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Surprise and delight

David Gane
David Gane
2 min read

There are a couple of nuggets that were really great from this interview by Jack Conte about Casey Neistat's filmmaking process:

The first is his process of editing (and storytelling):

C: That will probably be a six or seven-minute-long video. And I'm four minutes into the edit, and those four minutes are complete. And the reason why I do that is, I then export those four minutes, and I'm sitting here watching them...but I finished those four minutes, and I'm like, "What am I saying here, and where am I going with this?" So, four minutes of the movie is done, and I don't even know what the rest is.
J: So, you're not planning the narrative ahead of time?
C: No, no, no, no.
J: So when you start shooting, you don't know where it's going?
C: I have an idea.

I like this discovery of the story as he goes along. My writing partner and I plan to explore this in our next book, something we've never experimented with in a long time.

A little later, Casey states that he often cuts out large parts of a story if he's "losing the script" of the film he's trying to make. I'll usually do this in scenes in our novels because the extra pieces aren't focused on the end goal of the action.

This next point is about the audience:

J: How do you know what you're feeling is what your viewers are gonna feel?
C: Oh, I don't give a shit what the viewers feel.
J: So, it's just what you're feeling?
C: Yeah
J: So when you watch that back, you're just trusting your own response and thinking, well, maybe other people will feel that way too?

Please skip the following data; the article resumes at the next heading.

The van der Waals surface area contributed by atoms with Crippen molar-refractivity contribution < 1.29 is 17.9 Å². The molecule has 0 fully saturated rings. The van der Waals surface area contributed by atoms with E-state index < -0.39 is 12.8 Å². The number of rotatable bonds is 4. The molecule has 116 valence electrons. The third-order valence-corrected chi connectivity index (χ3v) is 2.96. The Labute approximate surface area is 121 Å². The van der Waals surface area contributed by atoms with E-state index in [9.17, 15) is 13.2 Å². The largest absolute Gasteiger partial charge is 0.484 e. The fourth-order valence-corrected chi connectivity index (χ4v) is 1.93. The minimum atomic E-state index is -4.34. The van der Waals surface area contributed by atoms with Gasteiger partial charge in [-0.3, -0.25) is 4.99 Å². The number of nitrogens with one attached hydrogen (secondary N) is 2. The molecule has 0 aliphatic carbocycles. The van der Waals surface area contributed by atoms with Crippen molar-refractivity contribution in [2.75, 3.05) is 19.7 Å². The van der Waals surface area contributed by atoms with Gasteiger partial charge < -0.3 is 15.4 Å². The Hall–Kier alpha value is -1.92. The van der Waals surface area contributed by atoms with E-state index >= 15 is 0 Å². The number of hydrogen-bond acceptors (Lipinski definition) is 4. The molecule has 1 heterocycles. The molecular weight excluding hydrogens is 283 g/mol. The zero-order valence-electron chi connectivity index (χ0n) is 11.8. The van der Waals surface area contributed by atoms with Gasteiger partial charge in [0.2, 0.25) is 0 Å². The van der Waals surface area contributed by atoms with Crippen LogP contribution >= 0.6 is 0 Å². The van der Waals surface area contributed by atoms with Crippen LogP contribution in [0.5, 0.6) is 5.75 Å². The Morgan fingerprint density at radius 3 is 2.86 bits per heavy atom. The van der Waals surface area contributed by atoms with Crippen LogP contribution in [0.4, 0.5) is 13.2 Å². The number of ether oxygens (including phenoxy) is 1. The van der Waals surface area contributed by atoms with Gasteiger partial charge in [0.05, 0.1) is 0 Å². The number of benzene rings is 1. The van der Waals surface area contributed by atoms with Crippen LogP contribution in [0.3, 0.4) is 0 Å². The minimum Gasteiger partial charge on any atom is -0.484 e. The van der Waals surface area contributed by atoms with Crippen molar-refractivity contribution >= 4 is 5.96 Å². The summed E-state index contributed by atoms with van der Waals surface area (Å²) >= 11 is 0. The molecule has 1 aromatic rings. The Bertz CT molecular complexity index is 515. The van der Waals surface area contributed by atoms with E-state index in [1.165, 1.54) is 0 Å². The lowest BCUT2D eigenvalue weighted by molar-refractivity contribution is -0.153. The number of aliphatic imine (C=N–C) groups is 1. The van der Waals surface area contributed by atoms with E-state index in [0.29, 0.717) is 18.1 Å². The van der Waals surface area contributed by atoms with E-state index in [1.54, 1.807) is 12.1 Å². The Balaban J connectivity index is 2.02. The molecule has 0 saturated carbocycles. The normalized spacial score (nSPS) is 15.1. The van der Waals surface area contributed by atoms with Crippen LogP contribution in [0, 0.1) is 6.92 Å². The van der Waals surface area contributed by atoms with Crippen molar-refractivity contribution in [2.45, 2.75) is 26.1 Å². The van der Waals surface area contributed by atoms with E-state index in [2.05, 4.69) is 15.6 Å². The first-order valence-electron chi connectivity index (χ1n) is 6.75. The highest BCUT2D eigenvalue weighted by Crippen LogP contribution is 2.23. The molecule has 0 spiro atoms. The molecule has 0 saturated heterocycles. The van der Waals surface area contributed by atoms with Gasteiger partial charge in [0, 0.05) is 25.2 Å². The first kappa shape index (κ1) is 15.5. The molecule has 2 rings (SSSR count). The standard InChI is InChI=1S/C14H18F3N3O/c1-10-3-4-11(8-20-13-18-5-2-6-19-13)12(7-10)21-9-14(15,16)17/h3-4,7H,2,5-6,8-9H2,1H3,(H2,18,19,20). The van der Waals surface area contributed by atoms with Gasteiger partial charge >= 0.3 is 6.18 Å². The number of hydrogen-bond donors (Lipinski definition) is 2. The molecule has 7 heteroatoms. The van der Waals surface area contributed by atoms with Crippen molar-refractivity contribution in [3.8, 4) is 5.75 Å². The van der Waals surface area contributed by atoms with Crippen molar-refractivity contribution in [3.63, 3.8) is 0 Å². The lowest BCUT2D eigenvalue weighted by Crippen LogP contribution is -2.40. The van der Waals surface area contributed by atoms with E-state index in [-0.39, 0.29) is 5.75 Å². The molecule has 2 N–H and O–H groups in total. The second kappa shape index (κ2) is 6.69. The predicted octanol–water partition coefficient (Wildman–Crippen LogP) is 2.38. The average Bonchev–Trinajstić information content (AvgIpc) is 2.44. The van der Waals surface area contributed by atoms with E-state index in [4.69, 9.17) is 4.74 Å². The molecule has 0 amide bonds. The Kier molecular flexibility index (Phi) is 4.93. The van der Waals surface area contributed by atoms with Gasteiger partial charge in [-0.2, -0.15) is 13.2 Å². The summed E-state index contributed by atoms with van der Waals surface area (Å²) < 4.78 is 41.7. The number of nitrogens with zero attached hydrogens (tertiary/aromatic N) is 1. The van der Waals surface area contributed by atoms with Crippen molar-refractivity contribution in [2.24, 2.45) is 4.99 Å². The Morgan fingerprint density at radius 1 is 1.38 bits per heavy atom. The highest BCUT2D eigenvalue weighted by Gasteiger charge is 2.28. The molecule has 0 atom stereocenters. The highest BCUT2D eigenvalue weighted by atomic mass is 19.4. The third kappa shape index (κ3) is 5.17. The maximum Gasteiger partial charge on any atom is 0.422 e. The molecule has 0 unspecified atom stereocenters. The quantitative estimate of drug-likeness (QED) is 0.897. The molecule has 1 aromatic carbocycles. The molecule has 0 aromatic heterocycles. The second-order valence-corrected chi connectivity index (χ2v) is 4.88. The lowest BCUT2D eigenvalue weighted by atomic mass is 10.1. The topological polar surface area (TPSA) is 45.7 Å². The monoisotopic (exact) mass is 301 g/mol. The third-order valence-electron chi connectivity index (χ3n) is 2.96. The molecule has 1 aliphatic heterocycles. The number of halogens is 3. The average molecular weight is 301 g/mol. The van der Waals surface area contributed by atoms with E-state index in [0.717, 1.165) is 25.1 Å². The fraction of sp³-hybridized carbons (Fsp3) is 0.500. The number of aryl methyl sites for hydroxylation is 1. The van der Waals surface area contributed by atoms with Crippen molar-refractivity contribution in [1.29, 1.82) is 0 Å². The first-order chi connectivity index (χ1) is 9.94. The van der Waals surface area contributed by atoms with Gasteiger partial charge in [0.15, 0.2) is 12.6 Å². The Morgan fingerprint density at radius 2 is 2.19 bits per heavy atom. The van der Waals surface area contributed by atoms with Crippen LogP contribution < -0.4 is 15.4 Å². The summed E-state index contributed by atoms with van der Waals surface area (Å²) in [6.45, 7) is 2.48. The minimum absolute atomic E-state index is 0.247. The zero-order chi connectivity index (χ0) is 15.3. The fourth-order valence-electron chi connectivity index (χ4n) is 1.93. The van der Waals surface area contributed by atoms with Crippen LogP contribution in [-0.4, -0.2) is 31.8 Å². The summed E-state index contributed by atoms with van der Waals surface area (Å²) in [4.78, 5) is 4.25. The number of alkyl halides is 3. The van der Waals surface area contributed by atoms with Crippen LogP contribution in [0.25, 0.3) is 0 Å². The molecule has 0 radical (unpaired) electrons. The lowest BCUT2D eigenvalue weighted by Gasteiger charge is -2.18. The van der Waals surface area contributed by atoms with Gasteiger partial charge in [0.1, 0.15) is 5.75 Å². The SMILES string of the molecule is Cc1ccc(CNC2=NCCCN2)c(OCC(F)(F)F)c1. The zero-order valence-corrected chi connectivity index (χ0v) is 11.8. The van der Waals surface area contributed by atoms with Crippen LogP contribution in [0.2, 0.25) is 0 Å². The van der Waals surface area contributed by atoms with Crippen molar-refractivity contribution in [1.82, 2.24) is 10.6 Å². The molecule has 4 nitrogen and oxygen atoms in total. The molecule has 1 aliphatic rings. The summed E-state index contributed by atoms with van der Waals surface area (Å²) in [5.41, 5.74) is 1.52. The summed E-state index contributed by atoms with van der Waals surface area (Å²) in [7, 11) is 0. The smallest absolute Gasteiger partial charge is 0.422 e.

C: I don't even go to the second part.
J: It's just your own response?
C: Yeah, I don't care what the viewer thinks.
J: But you do.
C: I don't know that I do. If I like it and I think it's great, and it works for me, then that's it.

He's genuinely about the act of creation, hoping that somebody will watch them. Shortly after, he states that he'd still make videos even if he didn't get millions of views.

The next one is this bit about surprise and delight:

C: There's nothing more satisfying in life than surprise and delight. Surprise—I was not expecting that. Delight—I like that...Surprise and delight are the most lovely things.

I think knowing what emotions you want from your storytelling and then working your ass off to communicate that in the writing and editing is the ideal goal of storytelling.

And surprise and delight can work for almost anything—as long as you understand the audience's expectations. You can show them a horror film, and if they're there to be scared, they'll find delight when you fulfill that goal.

Finally, since I like talking about AI, Jack has this one thought that sticks with me:

Andrew Stanton, the director of "WALL-E" and those Pixar films, he describes the first five minutes, like the first five minutes of "Up," he's like "Make me care." Like I want to care about this thing that I'm watching. Make me care in the first 10 minutes of the movie. I think that's one thing about Chat GPT or GPT4, in general, does not do a good job of.

David Gane Twitter

Co-writer of the Shepherd and Wolfe young adult mysteries, the internationally award-winning series, and teacher of storytelling and screenwriting.


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